A recent answer about communication satellites in VLEO (≤350 km) estimates a useful orbital life of about month without fuel.

I.e. Once the vehicle is out of fuel to maintain orbit, THEN it has the shortened lifespan.

As you can imagine, a constellation with 7000 satellites that last a total of one month each is impossible or at best improbable. Source

So how much fuel would/will it take to keep them in orbit for say a couple of years?

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    $\begingroup$ Interesting! Perhaps separate numbers would be appropriate for typical, and worst-case solar activity. See also this comment $\endgroup$
    – uhoh
    Commented Nov 16, 2018 at 18:11
  • $\begingroup$ To some extent we simply can't answer this - it will depend on the mass and drag coefficient of the spacecraft, as well as solar weather. Perhaps someone can offer some reasonable approximations. $\endgroup$
    – Saiboogu
    Commented Nov 16, 2018 at 18:23

2 Answers 2


The answer is obviously that "it depends", and I would say a lot.

A good starting point is noting that the GOCE satellite was launched on 17 March 2009 and decayed on 21 October 2013, staying more than 4 years in a 250km altitude orbit. It used electrical propulsion and the fuel ran out on 21/10/2013 its launch mass was 1077 kg, which included up to 100 kg of propellant (Xenon gas).

Given the practical example, just keep in mind that basically, there is fuel to compensate for drag $D$ effect over $T$ time, which can be roughly estimated with:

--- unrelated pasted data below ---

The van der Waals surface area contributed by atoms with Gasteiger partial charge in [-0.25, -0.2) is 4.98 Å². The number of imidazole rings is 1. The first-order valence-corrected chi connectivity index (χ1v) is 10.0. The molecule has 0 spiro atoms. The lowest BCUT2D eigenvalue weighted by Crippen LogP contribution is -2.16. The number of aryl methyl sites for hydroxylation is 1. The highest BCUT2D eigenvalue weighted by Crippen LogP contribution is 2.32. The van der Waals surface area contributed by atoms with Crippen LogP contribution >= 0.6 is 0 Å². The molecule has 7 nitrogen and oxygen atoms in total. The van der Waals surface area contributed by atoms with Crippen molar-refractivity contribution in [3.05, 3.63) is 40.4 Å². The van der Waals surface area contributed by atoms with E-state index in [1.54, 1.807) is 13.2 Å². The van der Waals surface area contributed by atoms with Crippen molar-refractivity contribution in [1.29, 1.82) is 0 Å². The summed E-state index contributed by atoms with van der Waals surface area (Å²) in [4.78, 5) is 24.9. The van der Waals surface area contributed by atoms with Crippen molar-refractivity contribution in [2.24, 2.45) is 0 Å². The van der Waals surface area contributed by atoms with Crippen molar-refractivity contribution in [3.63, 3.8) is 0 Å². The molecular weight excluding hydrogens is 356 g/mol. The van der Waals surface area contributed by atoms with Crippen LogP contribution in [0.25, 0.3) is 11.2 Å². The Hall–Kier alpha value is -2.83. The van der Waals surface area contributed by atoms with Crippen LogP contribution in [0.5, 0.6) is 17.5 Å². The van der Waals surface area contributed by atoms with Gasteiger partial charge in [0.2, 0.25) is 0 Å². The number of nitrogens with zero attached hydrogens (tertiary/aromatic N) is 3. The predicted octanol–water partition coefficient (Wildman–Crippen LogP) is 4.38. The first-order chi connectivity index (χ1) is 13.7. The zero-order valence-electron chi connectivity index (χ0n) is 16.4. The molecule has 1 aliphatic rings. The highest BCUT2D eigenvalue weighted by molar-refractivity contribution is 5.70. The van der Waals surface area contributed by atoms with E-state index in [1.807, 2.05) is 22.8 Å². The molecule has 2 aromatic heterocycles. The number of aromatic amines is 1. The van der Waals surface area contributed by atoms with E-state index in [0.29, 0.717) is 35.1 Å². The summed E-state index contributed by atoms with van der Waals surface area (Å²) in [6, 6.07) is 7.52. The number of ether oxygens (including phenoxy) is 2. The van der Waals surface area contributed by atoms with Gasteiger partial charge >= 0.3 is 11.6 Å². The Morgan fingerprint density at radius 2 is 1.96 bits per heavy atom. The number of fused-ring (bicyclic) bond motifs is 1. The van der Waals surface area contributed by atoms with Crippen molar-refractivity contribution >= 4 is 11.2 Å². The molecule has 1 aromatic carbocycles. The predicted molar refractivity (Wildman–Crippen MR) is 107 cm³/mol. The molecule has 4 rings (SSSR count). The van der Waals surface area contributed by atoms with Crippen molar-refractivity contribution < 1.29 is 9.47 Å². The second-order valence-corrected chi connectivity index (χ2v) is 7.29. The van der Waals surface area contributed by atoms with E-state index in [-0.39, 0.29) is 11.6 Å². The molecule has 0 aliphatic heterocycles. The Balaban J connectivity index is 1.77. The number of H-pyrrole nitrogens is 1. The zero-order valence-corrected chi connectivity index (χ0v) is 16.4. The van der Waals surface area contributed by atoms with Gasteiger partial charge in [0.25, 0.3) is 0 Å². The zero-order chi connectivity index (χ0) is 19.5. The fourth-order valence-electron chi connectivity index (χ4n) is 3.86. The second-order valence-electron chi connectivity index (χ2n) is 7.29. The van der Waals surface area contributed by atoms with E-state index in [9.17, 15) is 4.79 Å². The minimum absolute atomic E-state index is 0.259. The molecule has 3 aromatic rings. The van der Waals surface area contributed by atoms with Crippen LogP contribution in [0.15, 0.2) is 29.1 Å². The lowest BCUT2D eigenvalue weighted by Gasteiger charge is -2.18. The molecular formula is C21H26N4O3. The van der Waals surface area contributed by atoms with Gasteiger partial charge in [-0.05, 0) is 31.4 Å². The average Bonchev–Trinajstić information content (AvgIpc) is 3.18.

$$ m_{tot} =\dot{m}T= \frac{DT}{v_{exhaust}}=\frac{c_D \rho A V^2 T}{2v_{exhaust}} $$

Now, note that this is pretty basic, you still fuel for orbital maneuvers, and safety margin, but a few more components come into play with this kind of (very poor approximation) formula:

-$T$ the mission time

-$c_D$ the drag coefficient

-$\rho$ the atmosphere density (which varies over years due to sun cycles)

-$V$ the orbital velocity (which may not be constant)

-$v_{exhaust}$ which is the exhaust velocity of your gas, but is more of a proxy for better engineering references such as the $I_{sp}$, but expresses that the fuel used and its efficiency is relevant.

-$A$ the relevant area of the spacecraft body

Things would also depend a lot on whether you use always-on electrical propulsion or periodic liquid fuel burns.


Electric propulsion makes the most sense. Air-breathing propulsion is now possible - propellant-based missions have very restricted lifetimes and the weight makes them expensive.

The main cost is then electrical power, which is a double-edged sword. More power is needed, but more solar panels will cause more drag. There is a tradeoff somewhere between these two.

Edit: to summarise the linked article: ESA has developed the first electric thruster which takes in atmosphere as propellant, which would open up VLEO. ESA's GOCE flew at 250km for over 4 years using a xenon thruster but this lifetime was limited by the 40kg of xenon propellant it carried. If this onboard propellant were atmosphere instead, the satellite would have lasted longer.

  • $\begingroup$ The link in your answer has some great info, maybe you should include more of the detail in your answer incase the link dies? $\endgroup$ Commented Nov 21, 2018 at 14:04
  • $\begingroup$ Done! Added a brief summary. $\endgroup$
    – Diamond
    Commented Nov 21, 2018 at 15:56

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